Tinnitus: Is it a side symptom of COVID-19?
What is tinnitus?
Tinnitus is an experience of a constant sound in one or both of your ears. Symptoms of tinnitus can be debilitating in some cases. It may also pose a risk for hearing loss, head injury, depression and anxiety.
Moreover, tinnitus can be subjective or, less commonly so, objective. Meaning that in some cases the sound can be heard only by the subject experiencing the tinnitus and in some cases, tinnitus can be heard by the subject experiencing and by someone else within the close range of the subject.
How does tinnitus sound?
There are many sounds that can be present. Also, it is not uncommon to hear more than one sound. Most prevalent sounds are:
Sound loudness may also vary. For some, the sound head can be constant and others may experience an intermittent sound.
Where is the sound actually coming from?
The sound can originate due to spontaneously increased firing rate of neurons of the central auditory system. Neurons are nerve cells which deliver messages to the brain. Central auditory system is our hearing system and is responsible for sound recognition and interpretation. Hearing loss downregulates the inhibitory cortical processes which, in this case, inhibits the hearing potential. This subsequently increases the excitability of central auditory structures which could contribute to the development of tinnitus.
However, the above is just one of the theories and is not entirely clear as some of the research suggests that tinnitus can remain even after cutting the auditory nerve which is the nerve allowing us to hear sounds and voices.
What causes tinnitus?
Let us start with probably the newest cause of tinnitus which is COVID-19. There are a number of people who have fallen ill with COVID-19 and developed a side symptom of tinnitus. Because the SARS-CoV-2 virus (the virus that causes COVID-19) also impacts the systems beyond the respiratory system, it is logical that tinnitus can be one of the symptoms of COVID-19 and it is suggested that Delta variant is most likely to cause tinnitus in relation to other variants.
Other causes can include listening to very loud music or being surrounded with high noises or voices. It is suggested that sound of 70 – 80 decibels and above is sufficient enough to start damaging hearing and potentially induce tinnitus.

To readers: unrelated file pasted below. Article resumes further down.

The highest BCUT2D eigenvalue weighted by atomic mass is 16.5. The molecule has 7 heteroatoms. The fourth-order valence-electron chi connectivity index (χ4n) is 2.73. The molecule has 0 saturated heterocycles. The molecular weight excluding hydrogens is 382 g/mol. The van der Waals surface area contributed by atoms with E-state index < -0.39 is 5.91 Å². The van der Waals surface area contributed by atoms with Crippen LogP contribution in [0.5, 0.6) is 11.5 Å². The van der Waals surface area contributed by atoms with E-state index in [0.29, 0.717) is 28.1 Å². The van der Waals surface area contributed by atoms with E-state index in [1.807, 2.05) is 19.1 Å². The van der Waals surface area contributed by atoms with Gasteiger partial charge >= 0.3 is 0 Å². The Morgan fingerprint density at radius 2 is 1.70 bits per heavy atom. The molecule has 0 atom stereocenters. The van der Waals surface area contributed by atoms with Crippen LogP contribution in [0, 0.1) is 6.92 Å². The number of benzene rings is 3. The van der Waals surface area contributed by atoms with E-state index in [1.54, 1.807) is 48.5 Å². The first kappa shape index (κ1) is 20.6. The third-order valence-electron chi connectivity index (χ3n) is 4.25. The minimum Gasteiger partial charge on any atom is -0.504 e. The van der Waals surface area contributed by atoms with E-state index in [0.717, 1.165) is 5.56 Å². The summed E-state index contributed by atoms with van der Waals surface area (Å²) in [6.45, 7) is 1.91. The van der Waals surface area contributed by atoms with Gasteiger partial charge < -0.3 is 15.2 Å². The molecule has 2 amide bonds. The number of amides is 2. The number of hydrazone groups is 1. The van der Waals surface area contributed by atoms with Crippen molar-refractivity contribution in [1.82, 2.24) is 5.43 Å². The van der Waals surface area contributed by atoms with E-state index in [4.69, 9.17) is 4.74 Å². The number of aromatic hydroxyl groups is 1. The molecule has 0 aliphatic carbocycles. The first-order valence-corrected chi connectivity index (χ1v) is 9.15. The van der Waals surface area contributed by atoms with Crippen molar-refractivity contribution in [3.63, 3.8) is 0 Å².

Moreover, there are several other conditions which are associated with tinnitus development. Those are:
- Otological (ear related) infections.
- Ear damage.
- Hypertension (high blood pressure) (sounds heard may be rhythmical to heart beat).
- Rheumatoid arthritis.
- Anxiety, depression or emotional trauma.
- Head or neck injury/trauma.
- Brain tumour or space occupying lesion.
How to treat tinnitus?
For those who are wondering how to treat tinnitus, this vastly depends on the cause of the tinnitus. In cases such as a brain tumour, ear conditions or severe neck injury, operation might be necessary. Moreover, if someone has diabetes or hypertension, then they should be prescribed a specific medication for those conditions.
However, to date, there is no effective drug or treatment which could permanently suppress it.
Also, there are several alternative therapies which might help you to manage the condition. Those include massage therapy, acupuncture, cognitive behavioural therapy and sound therapy, hearing aid if the hearing loss is present. However, the evidence for the effectiveness of each of these therapies are somewhat weak.
Will tinnitus ever go away?
Unfortunately, there is no clear answer to this question. Tinnitus can remain with a person for the lifetime or, on some occasions, it might disappear just as quickly as it came on. There is a lot of research being done now, hence, we can hope that a cure or some sort of remedy will be discovered in due time.
We hope this information is useful for you. If you need advice or have any questions about our treatments, please contact us. You can find us 3 mins away from Angel station in Islington. We are always happy to help. If you like this blog, please share!